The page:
Coca-Cola’s soft drink revenue grows thanks to smaller packs
Coca-Cola North America president Sandy Douglas says the company’s soft drink revenue is growing in the US thanks to strong sales of smaller packs.
Transaction packs, including mini cans and other smaller packaging, now account for 15% of Coca-Cola’s retail sales value in the US – up from 10% six years ago. Mini cans, in particular, grew by double digits in the last year, as measured by Nielsen.
In contrast, 2-litre bottles and other larger commodity packs now account for about 50% of this mix, down from more than 60% in 2011.
“As long as the consumer wants things that are different than what we have, we can get there if we’re good at moving at the speed of the consumer,” Douglas said.
And while sparkling volume is declining, the company’s core sparkling brands like Coke, Sprite and Fanta are growing in dollar sales thanks, in large part, to a focus on smaller, more convenient and on-trend packages.
“If you analyse in the North America market or the global market – one, three, five years out – the most growth dollars in beverages are still going to come from sparkling,” Douglas added.
He also spoke about the company’s continued efforts to refranchise all remaining company-owned bottling territory in the US.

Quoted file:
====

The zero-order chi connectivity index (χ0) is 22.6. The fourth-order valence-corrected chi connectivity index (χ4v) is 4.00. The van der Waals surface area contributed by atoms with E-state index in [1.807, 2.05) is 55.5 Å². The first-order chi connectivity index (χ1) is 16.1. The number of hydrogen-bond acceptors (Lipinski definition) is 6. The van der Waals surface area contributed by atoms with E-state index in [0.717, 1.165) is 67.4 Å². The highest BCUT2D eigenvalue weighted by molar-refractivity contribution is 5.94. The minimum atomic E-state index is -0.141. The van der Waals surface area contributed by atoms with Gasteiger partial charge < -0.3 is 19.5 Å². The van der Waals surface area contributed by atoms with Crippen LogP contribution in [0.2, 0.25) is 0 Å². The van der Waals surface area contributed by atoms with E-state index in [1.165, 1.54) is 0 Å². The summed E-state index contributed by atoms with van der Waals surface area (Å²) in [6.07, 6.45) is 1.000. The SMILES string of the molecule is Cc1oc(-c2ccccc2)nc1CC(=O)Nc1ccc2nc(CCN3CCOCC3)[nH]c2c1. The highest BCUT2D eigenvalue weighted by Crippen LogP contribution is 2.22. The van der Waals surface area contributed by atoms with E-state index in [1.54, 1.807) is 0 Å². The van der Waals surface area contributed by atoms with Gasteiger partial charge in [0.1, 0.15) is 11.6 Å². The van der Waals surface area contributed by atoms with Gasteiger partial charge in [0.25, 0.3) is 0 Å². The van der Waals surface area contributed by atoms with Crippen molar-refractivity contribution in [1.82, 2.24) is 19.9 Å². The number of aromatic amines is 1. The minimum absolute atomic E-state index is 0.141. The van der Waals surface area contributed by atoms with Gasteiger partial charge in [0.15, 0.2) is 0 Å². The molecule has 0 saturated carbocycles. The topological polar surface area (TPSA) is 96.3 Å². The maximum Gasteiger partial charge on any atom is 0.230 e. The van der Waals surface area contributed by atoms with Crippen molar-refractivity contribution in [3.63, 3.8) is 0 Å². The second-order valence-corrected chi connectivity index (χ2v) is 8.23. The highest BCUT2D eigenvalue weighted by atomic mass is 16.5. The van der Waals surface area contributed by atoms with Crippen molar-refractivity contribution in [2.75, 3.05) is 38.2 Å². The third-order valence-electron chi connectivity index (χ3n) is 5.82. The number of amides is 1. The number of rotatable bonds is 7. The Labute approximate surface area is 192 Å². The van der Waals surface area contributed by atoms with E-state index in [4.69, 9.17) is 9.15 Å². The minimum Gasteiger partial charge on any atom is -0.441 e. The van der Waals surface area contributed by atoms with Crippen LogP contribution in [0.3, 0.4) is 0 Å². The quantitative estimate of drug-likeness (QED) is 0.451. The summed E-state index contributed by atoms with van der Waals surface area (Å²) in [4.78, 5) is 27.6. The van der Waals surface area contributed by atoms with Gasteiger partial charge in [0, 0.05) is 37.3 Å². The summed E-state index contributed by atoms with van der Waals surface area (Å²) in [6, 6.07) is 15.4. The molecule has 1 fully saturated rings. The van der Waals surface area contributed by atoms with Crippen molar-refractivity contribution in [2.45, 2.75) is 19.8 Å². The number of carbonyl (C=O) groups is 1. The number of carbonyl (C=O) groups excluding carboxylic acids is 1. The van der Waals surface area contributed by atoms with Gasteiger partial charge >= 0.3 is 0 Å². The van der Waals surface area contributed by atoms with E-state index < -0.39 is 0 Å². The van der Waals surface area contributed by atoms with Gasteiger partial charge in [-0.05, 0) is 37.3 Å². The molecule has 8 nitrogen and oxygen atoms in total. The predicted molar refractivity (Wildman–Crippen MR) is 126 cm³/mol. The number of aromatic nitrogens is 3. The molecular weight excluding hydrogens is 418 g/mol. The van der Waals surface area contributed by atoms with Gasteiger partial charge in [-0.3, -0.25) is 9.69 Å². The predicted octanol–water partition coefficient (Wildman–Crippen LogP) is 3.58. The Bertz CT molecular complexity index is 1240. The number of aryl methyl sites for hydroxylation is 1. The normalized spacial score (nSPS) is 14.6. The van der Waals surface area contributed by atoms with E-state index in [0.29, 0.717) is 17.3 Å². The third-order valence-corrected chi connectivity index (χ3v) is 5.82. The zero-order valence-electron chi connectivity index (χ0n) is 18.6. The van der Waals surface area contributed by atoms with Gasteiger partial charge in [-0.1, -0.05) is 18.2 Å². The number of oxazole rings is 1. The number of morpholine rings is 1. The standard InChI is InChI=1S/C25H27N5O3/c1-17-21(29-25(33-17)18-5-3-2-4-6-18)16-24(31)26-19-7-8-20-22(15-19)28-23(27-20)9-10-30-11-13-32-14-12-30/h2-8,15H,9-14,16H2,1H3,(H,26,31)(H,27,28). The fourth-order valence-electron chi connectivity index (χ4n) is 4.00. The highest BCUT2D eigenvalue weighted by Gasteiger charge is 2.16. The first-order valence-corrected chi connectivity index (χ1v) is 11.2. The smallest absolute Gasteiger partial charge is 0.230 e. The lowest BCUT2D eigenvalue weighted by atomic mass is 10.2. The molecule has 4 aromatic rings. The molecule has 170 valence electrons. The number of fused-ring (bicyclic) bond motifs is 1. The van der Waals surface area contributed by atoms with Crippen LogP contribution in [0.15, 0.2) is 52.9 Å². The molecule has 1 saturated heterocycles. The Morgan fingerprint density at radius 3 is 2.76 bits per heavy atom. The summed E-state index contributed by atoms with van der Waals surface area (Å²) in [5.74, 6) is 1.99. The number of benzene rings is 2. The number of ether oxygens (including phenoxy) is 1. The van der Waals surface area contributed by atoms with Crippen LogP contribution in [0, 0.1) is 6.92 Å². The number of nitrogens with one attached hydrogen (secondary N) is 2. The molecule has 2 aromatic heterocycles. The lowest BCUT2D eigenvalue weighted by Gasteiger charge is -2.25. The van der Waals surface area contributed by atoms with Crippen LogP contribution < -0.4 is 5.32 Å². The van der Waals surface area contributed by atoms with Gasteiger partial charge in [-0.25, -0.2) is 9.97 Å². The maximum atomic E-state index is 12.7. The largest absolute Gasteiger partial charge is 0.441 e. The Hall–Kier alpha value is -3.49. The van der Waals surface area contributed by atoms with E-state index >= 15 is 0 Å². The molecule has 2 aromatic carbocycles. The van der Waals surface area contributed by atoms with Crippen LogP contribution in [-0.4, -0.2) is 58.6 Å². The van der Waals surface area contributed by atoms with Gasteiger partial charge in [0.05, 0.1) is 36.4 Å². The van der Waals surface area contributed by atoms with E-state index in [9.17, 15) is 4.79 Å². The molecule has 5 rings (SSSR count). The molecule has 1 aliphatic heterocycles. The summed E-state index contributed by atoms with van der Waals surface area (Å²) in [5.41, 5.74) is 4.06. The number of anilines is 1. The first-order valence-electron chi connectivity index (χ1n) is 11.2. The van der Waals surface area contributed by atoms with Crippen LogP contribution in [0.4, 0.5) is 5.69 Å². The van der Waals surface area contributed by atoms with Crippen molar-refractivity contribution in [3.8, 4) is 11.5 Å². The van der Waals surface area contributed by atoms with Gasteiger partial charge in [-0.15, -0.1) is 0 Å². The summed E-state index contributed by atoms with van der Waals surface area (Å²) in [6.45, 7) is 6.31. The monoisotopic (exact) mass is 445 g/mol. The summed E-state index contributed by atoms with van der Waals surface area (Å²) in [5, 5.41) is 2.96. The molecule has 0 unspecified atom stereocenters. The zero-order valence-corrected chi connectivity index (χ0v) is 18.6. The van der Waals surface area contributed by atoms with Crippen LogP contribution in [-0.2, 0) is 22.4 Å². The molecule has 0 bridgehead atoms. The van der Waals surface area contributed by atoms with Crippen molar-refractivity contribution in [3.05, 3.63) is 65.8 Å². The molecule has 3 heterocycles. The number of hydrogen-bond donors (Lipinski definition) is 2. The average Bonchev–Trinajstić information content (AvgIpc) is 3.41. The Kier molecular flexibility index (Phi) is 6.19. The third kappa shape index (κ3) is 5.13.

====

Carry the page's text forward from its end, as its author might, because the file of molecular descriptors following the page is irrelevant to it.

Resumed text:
The activity stretches back a decade and could be completed by the end of this year, the company said in May.
“The net effect is that our business has been growing ahead of the category now for over seven years,” Douglas continued. “The bottlers are coming into their own, the enthusiasm in our system is very high, and the competition to get into the system reflected a bullishness for the beverage business in the US that I think has given us a lot of confidence.”
In a wide-ranging interview with Lauren Lieberman from Barclays Capital, Douglas also spoke of the “tremendous opportunity” that exists for Coca-Cola within e-commerce, but warned against discounting traditional brick-and-mortar retailers completely.
“Don’t count out the brick retailers,” he said. “They’re moving fast. They have significant assets, and they’re working to serve the shopper. And don’t think of e-commerce as a channel. It’s a way for consumers to research, to buy, to experience brands and then, ultimately, to have them have fulfilled.
“The clicks are looking for bricks, and the bricks are looking for clicks.”